Garth Rattray | How to address crime and violence – Part 1
Recently, in responding to parliamentarians expressing their concerns regarding crime and violence in Jamaica, the prime minister briefly spoke to the various ways that we are fighting the vexing problem and to other ways being explored. He went on to suggest that there be a new government ministry specifically created to focus on crime and violence.
On the surface of it, there is the allusion that his administration, and specifically the Ministry of National Security, has failed, is failing, and will fail to stem the tide of crime and violence that is drowning this nation in the blood of our many victims. Frankly (I use that word for emphasis), I do not expect the Ministry of National Security to significantly control our crime problems; and I do not expect that any new ministry [created to focus on crime and violence] will succeed in producing needed results.
For the Ministry of National Security to significantly reduce crime and violence to the degree that we all feel free to walk about and do whatever we want, whenever we want, and wherever we want, it would need to be militaristic … that is not only unconstitutional, but also dangerous and unsustainable. I remember the time when Tivoli Gardens appeared to be attempting secession and Christopher (‘Dudus’) Coke had gone underground. There was a necessary incursion, by the security forces, into Tivoli Gardens. Members of the security forces were deployed almost everywhere across the island to maintain law and order and to search for Dudus. Peace and quiet reigned supreme. As a regular citizen, it felt wonderful to be that safe, but it was temporary.
It has always been my belief that crime and violence are the manifestations of a ‘societal’ disease. It will take the involvement of every government ministry to solve this serious problem. Heavy dependence on the security forces cannot solve our crime problem. The police are already doing far more than policing; they are engaged in fighting crime through community-based activities and through the involvement of our citizens. Fighting crime requires focusing on families, communities, and the wider society.
Last week a friend telephoned me seeking my opinion/guidance on a matter. Someone borrowed a piece of equipment from him, kept it much longer than promised, damaged it and gave it to a relative to return it. There was no explanation or apology for destroying the borrowed equipment. The borrower is a ‘young buck’ who feels above reproach and encourages others to fear him. This is a civil matter, so my friend would have to litigate to be compensated; that is impossible when the cost of the equipment (which he needs to earn a living) is taken into account and when the cost of legal representation is considered.
My friend is from a depressed community, and could only think of confrontation as the only way of reacting to the unfairness, disrespect and seeking redress. If he had approached the problem in that manner, violence would certainly ensue. I was very happy that he had the forethought to seek my counsel. However, he is the very rare exception. Most people living within depressed communities who are wronged or insulted by others would have resorted to confrontation and violence.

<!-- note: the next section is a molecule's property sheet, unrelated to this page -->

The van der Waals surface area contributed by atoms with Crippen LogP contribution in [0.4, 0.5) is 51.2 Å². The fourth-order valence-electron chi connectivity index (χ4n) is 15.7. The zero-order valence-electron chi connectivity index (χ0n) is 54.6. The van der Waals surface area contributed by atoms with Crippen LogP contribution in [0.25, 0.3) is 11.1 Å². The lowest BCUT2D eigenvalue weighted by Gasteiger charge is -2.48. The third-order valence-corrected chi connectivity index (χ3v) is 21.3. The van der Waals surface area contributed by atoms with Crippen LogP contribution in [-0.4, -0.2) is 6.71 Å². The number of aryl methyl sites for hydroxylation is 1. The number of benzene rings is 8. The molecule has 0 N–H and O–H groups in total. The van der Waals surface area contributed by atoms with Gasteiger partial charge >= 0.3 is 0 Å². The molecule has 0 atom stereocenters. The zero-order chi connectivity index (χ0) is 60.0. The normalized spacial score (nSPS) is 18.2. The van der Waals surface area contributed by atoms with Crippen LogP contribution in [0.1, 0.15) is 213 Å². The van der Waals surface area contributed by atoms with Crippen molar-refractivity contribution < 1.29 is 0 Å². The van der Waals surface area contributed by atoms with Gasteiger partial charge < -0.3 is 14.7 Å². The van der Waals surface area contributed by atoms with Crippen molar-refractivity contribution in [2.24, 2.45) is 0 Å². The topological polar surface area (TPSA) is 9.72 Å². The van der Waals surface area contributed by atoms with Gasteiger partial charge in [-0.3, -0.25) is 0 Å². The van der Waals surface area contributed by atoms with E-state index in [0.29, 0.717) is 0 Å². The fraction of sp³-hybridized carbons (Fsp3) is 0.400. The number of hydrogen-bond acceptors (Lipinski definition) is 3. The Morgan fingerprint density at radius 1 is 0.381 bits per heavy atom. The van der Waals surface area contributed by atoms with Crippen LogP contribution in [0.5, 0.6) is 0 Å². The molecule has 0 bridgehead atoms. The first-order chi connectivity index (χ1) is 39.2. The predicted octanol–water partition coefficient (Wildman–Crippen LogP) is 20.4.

We need ‘community elders’ who are ‘foundation members’, trusted, respected and chosen from among the members of the community and tutored by the Ministry of National Security and the Ministry of Justice in ways to de-escalate and resolve conflicts. I know that justices of the peace are asked to play that role; however, justices of the peace are so aligned with relevant government agencies that they may not be made privy to some interpersonal problems that citizens consider so sensitive that they need to remain below the government radar.
I know of councillors from certain political divisions who have to play the role of supportive parents, loving siblings, and financial benefactors to entire communities. They sometimes find it necessary to use their personal resources to assist the very needy. Some have to arrange everything from antenatal care to the funerals of the dearly departed. Without people like them, our level of crime and violence would be astronomical.
Unless we involve every government ministry, we will not see a significant reduction in crime and violence. Most citizens mistakenly focus on the punishment aspect of dealing with criminals although the real problem is the creation of criminals and monsters who carry out despicable and unfathomable acts of violence upon others.
The involvement of the Ministry of National Security, and of the Ministry of Justice is obvious, but Finance and the Public Service is essential, so too are the ministries of Economic Growth and Job Creation, Health and Wellness, Labour and Social Security, Local Government and Community Development, Education and Youth, Industry, Investment and Commerce, Agriculture, Fisheries, and Mining, Transport, Culture, Gender, Entertainment and Sport, Science, Energy, Telecommunications and Transport, and the Ministry of Legal and Constitutional Affairs. All have crucial roles to play in how they impact the lives of every citizen. Each should assign individuals to ensure that part of their resources goes towards the moral and socio-economic development and support of vulnerable and disenfranchised communities.
The Ministry of Foreign Affairs and Foreign Trade, and the Ministry of Tourism also have roles to play by lobbying overseas agencies and businesses to assist our underprivileged citizens. More next week.